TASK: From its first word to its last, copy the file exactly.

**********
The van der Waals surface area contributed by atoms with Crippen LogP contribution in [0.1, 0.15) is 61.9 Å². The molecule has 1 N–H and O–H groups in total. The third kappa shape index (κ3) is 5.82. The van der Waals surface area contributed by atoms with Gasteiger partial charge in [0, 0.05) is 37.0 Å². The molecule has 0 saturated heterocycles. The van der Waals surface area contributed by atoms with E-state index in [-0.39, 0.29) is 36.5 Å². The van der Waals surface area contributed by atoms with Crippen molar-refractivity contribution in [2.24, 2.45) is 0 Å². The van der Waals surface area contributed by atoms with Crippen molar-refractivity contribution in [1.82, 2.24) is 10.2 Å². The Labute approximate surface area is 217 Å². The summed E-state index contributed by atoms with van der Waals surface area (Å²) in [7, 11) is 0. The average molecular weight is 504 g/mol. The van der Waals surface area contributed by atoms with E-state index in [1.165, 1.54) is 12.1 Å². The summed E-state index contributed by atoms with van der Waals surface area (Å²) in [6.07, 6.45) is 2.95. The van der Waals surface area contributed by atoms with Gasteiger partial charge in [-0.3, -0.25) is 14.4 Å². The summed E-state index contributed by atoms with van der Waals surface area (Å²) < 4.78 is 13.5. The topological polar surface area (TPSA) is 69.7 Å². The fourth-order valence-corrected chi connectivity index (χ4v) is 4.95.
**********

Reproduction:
The van der Waals surface area contributed by atoms with Crippen LogP contribution in [0.1, 0.15) is 61.9 Å². The molecule has 1 N–H and O–H groups in total. The third kappa shape index (κ3) is 5.82. The van der Waals surface area contributed by atoms with Gasteiger partial charge in [0, 0.05) is 37.0 Å². The molecule has 0 saturated heterocycles. The van der Waals surface area contributed by atoms with E-state index in [-0.39, 0.29) is 36.5 Å². The van der Waals surface area contributed by atoms with Crippen molar-refractivity contribution in [2.24, 2.45) is 0 Å². The van der Waals surface area contributed by atoms with Crippen molar-refractivity contribution in [1.82, 2.24) is 10.2 Å². The Labute approximate surface area is 217 Å². The summed E-state index contributed by atoms with van der Waals surface area (Å²) in [7, 11) is 0. The average molecular weight is 504 g/mol. The van der Waals surface area contributed by atoms with E-state index in [1.165, 1.54) is 12.1 Å². The summed E-state index contributed by atoms with van der Waals surface area (Å²) in [6.07, 6.45) is 2.95. The van der Waals surface area contributed by atoms with Gasteiger partial charge in [-0.3, -0.25) is 14.4 Å². The summed E-state index contributed by atoms with van der Waals surface area (Å²) < 4.78 is 13.5. The topological polar surface area (TPSA) is 69.7 Å². The fourth-order valence-corrected chi connectivity index (χ4v) is 4.95.